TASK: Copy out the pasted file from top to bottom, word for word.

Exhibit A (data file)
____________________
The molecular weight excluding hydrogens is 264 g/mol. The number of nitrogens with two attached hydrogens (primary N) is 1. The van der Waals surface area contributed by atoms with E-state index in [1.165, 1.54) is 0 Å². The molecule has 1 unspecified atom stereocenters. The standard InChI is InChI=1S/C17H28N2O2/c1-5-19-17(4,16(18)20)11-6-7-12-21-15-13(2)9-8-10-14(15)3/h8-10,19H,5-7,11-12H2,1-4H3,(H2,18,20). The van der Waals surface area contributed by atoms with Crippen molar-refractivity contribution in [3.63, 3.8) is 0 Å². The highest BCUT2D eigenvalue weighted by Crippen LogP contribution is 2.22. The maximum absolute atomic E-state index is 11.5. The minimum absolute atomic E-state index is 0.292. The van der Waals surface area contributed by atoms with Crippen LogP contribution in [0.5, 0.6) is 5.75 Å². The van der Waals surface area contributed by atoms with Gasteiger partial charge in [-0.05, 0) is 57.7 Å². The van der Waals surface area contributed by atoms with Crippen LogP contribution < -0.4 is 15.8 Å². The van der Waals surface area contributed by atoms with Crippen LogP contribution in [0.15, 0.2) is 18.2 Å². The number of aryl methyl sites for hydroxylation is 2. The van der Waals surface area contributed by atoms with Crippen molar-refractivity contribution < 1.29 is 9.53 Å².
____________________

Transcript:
The molecular weight excluding hydrogens is 264 g/mol. The number of nitrogens with two attached hydrogens (primary N) is 1. The van der Waals surface area contributed by atoms with E-state index in [1.165, 1.54) is 0 Å². The molecule has 1 unspecified atom stereocenters. The standard InChI is InChI=1S/C17H28N2O2/c1-5-19-17(4,16(18)20)11-6-7-12-21-15-13(2)9-8-10-14(15)3/h8-10,19H,5-7,11-12H2,1-4H3,(H2,18,20). The van der Waals surface area contributed by atoms with Crippen molar-refractivity contribution in [3.63, 3.8) is 0 Å². The highest BCUT2D eigenvalue weighted by Crippen LogP contribution is 2.22. The maximum absolute atomic E-state index is 11.5. The minimum absolute atomic E-state index is 0.292. The van der Waals surface area contributed by atoms with Crippen LogP contribution in [0.5, 0.6) is 5.75 Å². The van der Waals surface area contributed by atoms with Gasteiger partial charge in [-0.05, 0) is 57.7 Å². The van der Waals surface area contributed by atoms with Crippen LogP contribution < -0.4 is 15.8 Å². The van der Waals surface area contributed by atoms with Crippen LogP contribution in [0.15, 0.2) is 18.2 Å². The number of aryl methyl sites for hydroxylation is 2. The van der Waals surface area contributed by atoms with Crippen molar-refractivity contribution < 1.29 is 9.53 Å².